With a picturesque location beside the Tammerkoski rapids, Vapriikki is a museum centre that offers things to see and do for the whole family. We host about a dozen exhibitions each year, with varied themes, including history, technology, and natural sciences.
Vapriikki is also home to the Natural History Museum of Tampere, the Media Museum Rupriikki, the Mineral Museum, the Finnish Hockey Hall of Fame, the Doll Museum, Postal Museum and The Finnish Museum of Games. Our visitors are served by museum restaurant Valssi and the Vapriikki museum shop, which offers a wide selection of books, gifts, and souvenirs.
From factory to museum
Vapriikki is housed in the old Tampella factory hall, whose oldest parts date back to the 1880s. The largest exhibition hall, a hundred metres long and 16 metres high, was built in the 1910s–1920s.
Vapriikki opened to the public in 1996, and the building was fully ready as a museum in 2000. The total floor area of the museum centre is approximately 14,000 m2, half of which is devoted to exhibition facilities and premises open to the public.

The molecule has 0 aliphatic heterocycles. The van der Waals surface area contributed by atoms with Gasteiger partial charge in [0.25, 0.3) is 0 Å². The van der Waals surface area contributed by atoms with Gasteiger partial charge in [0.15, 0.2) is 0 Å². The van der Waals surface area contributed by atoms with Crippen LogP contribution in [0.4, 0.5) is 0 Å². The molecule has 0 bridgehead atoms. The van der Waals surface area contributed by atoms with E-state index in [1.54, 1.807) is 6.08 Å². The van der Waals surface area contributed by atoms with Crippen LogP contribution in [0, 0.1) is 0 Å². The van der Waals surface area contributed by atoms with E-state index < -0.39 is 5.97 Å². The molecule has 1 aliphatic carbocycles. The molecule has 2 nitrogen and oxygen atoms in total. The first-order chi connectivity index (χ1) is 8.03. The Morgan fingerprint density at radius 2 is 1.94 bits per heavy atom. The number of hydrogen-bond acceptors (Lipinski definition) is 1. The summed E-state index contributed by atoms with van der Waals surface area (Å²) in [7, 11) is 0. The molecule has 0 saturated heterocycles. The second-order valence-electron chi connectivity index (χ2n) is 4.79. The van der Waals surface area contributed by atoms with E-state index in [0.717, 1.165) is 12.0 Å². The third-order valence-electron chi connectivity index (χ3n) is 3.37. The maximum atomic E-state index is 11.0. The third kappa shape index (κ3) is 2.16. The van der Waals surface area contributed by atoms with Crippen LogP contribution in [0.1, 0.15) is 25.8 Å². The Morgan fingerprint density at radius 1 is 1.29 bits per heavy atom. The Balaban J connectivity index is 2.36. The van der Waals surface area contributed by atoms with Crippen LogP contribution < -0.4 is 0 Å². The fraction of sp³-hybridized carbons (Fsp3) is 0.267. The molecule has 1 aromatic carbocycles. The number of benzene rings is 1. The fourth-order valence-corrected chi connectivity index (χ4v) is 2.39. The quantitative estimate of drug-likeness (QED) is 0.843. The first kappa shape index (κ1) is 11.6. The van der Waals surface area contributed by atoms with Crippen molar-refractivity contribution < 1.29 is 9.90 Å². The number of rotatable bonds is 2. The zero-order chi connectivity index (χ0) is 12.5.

The industrial history of the Tampella area began in the 1840s with a small blast furnace. In 1856, Gustaf August Wasastjerna, the owner of the Seinäjoki iron works, founded a machine shop by the rapids, while Adolf Törngren, Master of Laws, founded a linen mill. Five years later the two merged to form the Tampere Linen and Iron Industry Limited Company (since named Tampella), which had a wide range of production including locomotives, turbines and damask cloths of linen.
The textile production ended in the 1970s, and industrial use of the last buildings by the rapids ceased in the 1990s. The Swedish word ‘fabrik’ became the Finnish ‘vapriikki’ in the last century, and the museum centre was named Vapriikki to emphasise the significance of its location in Finnish industrial history.